NATO Urges Russia To Support Afghan-led Peace Process

But questions have been raised as to whether the Moscow meeting supports potential talks between the Afghan government and the Taliban.

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The NATO Secretary General Jens Stoltenberg has called on Russia to support a peace process which is led and owned by the Afghans and coordinate its efforts towards restoring peace in the country with the Afghan government.
 
Speaking to TOLOnews this week, Stoltenberg said the NATO alliance fully supports an Afghan-led and Afghan-owned peace process and that no one can impose peace on Afghanistan from the outside.
 
“And of course, when it comes to other actors or players and nations and neighbors, this is about supporting the Afghan-led peace process. It is hard to have an specific opinion about the meeting in Moscow,” said Stoltenberg.
 
The statement comes just days ahead of a proposed meeting on peace in Moscow. 
 
At a press conference on Tuesday, in Kabul with President Ashraf Ghani, Stoltenberg said that peace was important for both Afghanistan and the international community, adding that the alliance is committed to crushing the terrorists and making sure that Afghanistan is no longer a safe haven for terror groups.
 
“NATO's role is that we strongly support an Afghan-led and Afghan-owned peace process and therefore we strongly welcome the ceasefire we saw this summer,” he said adding that NATO is not directly part of  talks, but the alliance supports the process.
 
“NATO is not directly part of the negotiations, but what we are is that we provide support to the Afghan government, not least with our train, assist and advise mission, to create the conditions for a political, peaceful solution.  Because I think we all have to understand that there is a link between what's going on on the battlefield and what we may achieve around the negotiating table,” said Stoltenberg.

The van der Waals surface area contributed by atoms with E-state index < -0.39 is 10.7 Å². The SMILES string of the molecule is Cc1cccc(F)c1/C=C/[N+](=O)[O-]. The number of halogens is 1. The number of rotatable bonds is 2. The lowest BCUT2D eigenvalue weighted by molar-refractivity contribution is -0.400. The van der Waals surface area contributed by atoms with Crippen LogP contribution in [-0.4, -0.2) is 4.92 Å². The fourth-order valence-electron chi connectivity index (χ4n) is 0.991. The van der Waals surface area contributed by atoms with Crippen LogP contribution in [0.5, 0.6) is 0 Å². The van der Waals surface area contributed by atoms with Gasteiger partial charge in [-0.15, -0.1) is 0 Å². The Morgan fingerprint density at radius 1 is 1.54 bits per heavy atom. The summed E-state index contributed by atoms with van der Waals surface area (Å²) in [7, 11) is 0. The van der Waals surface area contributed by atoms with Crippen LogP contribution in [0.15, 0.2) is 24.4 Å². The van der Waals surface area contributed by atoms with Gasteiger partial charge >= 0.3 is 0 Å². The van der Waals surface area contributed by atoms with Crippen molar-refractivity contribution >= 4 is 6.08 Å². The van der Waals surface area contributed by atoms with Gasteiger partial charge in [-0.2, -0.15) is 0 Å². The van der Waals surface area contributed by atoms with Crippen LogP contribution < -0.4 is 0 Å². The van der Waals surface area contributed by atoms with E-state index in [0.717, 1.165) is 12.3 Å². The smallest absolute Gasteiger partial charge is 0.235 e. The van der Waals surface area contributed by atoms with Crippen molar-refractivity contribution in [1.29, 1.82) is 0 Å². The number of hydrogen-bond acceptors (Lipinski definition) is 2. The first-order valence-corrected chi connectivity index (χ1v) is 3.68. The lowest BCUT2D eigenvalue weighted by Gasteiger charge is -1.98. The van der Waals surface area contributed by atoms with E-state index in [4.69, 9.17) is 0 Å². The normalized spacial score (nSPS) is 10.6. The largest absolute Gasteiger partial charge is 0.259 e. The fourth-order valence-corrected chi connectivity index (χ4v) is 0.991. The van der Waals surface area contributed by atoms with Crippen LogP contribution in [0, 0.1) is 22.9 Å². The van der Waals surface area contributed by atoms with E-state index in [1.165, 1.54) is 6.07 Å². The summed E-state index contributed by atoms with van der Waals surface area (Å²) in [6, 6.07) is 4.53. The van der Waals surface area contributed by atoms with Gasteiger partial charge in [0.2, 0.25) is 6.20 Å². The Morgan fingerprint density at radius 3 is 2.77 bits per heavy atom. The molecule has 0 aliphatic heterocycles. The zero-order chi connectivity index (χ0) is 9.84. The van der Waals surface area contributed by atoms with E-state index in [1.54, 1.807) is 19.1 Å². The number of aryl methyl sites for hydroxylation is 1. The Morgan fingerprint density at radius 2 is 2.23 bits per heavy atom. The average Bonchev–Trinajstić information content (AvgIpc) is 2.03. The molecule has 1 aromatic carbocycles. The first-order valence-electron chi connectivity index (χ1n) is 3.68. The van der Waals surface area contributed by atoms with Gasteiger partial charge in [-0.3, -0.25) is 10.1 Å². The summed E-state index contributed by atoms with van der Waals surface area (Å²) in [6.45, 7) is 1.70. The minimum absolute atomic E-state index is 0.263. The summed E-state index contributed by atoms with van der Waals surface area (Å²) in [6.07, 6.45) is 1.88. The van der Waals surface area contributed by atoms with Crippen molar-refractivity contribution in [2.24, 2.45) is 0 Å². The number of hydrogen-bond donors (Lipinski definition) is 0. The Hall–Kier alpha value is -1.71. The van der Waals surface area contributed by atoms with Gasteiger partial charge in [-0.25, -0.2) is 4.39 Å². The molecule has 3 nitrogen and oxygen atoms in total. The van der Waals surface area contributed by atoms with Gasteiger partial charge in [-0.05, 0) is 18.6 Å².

Meanwhile officials from the High Peace Council (HPC) said that four deputies from the peace facilitating body will attend the Moscow conference – which could be held on Friday.

“Afghanistan’s High Peace Council, as a government and political and institution and as a body which leads the peace process, will participate at the conference on behalf of Afghanistan,” said HPC spokesman Sayed Ehsan Tahiri.
 
The HPC argues that the Moscow meeting is aimed at brokering talks between the Afghan government and the Taliban.
 
The Taliban meanwhile said in a statement the group will send a delegation to the conference.
 
But questions have been raised as to whether the Moscow meeting supports potential talks between the Afghan government and the Taliban.
 
“We strongly value all efforts made towards peace, but a major part of the issue goes to the big rivalries that we believe are among the major and powerful countries of the world,” said MP Fawzia Kofi.
 
Originally the meeting was scheduled for September 4 in Moscow, but Afghanistan refused to attend citing that any such discussions should be Afghan-led.
 
When the US turned down the invitation to attend, Kabul followed suit. This came after the Taliban announced it would send a delegation to Moscow from Qatar.
 
In August, the Afghan government announced that Afghanistan and Russia will co-chair proposed future talks in Moscow on Afghanistan’s peace.
 
These are the talks that are still to be held.
 
Delegations from twelve countries have reportedly been invited to attend the conference including a delegation from Taliban’s political office in Qatar.
 
Pakistan has already confirmed its participation in the conference.